Korean waters run deep
The diary of Ennin, that recorded his travels in China, contains frequent mention of the people of Silla, a kingdom that then existed on the Korean Peninsula. According to Ennin, the Silla people who lived in Tang resided in Shantong and many other inland canal areas of China, forming a collective residence.
These people are referred to by Ennin as the people who controlled almost all the marine trade in East Asia, including the Korean Peninsula and China.
It was a Silla man who helped Ennin with language. And Silla men aided the Japanese envoys in every aspect, from procurement to negotiations, so that they could get to Zhang-an, the capital city of Tang, from the city they landed in due to the shipwreck. The pre-eminent existence of Silla people is due to the Silla admiral called Jang Bo-go, who vanquished enemies on the sea, and to the continuous progress to the sea of other people from the Korean Peninsula.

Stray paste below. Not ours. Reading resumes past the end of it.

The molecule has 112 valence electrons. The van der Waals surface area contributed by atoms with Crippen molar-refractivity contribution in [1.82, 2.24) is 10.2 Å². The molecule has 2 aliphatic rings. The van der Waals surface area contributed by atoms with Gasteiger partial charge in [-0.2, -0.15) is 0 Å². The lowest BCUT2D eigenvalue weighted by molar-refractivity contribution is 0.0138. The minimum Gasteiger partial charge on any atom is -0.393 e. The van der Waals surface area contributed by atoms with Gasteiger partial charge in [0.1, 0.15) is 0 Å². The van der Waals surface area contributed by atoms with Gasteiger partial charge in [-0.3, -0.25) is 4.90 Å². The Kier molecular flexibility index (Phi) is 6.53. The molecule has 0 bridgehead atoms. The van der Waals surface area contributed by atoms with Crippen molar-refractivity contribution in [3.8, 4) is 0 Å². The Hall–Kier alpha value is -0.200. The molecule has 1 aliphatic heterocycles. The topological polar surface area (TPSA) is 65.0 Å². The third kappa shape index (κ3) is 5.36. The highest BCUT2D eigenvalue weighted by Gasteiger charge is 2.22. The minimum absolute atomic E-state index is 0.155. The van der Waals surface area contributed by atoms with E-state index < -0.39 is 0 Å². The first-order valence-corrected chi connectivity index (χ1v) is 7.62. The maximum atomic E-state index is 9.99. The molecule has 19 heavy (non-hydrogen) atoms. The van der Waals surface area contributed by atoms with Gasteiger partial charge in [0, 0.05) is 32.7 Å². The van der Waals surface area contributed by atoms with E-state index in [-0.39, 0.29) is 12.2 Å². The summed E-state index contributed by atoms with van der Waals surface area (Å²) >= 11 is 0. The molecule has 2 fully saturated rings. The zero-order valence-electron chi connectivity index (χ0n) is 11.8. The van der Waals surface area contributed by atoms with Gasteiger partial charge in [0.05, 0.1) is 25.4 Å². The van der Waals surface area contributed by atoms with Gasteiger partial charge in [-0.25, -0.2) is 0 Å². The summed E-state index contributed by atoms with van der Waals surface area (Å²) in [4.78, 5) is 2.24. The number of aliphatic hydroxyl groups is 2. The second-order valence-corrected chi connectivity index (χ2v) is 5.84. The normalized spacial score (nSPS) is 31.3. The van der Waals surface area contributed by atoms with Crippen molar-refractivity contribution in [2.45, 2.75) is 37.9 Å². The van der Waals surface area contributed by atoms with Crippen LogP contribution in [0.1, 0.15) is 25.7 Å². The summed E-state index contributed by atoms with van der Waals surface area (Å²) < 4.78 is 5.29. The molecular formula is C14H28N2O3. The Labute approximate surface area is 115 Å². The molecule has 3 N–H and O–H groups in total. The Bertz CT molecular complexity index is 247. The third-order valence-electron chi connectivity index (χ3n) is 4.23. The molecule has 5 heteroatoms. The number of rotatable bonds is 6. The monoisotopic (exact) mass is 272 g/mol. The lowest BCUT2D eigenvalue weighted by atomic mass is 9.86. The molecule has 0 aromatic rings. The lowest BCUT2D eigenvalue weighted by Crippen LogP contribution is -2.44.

These people were called Silla people, but their nationalities were not confined to Silla.
The history of Korean people who traveled a path to the sea indicates that Korean people are bound to the sea. The Korean Peninsula had been home to various cultures arriving by sea since the Stone Age, according to a book called, “The Sea Was a Cultural Highways.” Another dominant country in the history of the Korean Peninsula, Goguryeo, also used naval force when it waged wars against Tang and received Buddhism.
The other country, Balhae, conducted cultural exchanges with Japan through the sea. Baekje, a country that maintained a close relationship with Japan, also had an intimate relationship with the sea, even to the extent that it conducted business in China.
Based on all this watery history, we can say that the Korea-U.S. FTA signed on April 2 is an important step for Koreans to go down to the sea once again, for we can now approach the superpower of marine culture.
In the broad sweep of civilization, the Korean intimacy with the water, which seems to have been forgotten for a long time, may be invoked once again.
The repercussions of the FTA may affect some issues in agriculture.
But the historical connection between Koreans and the sea is significant and worth honoring.
*The writer is a deputy international news editor of JoongAng Ilbo.
By Yoo Kwang-jong [firstname.lastname@example.org]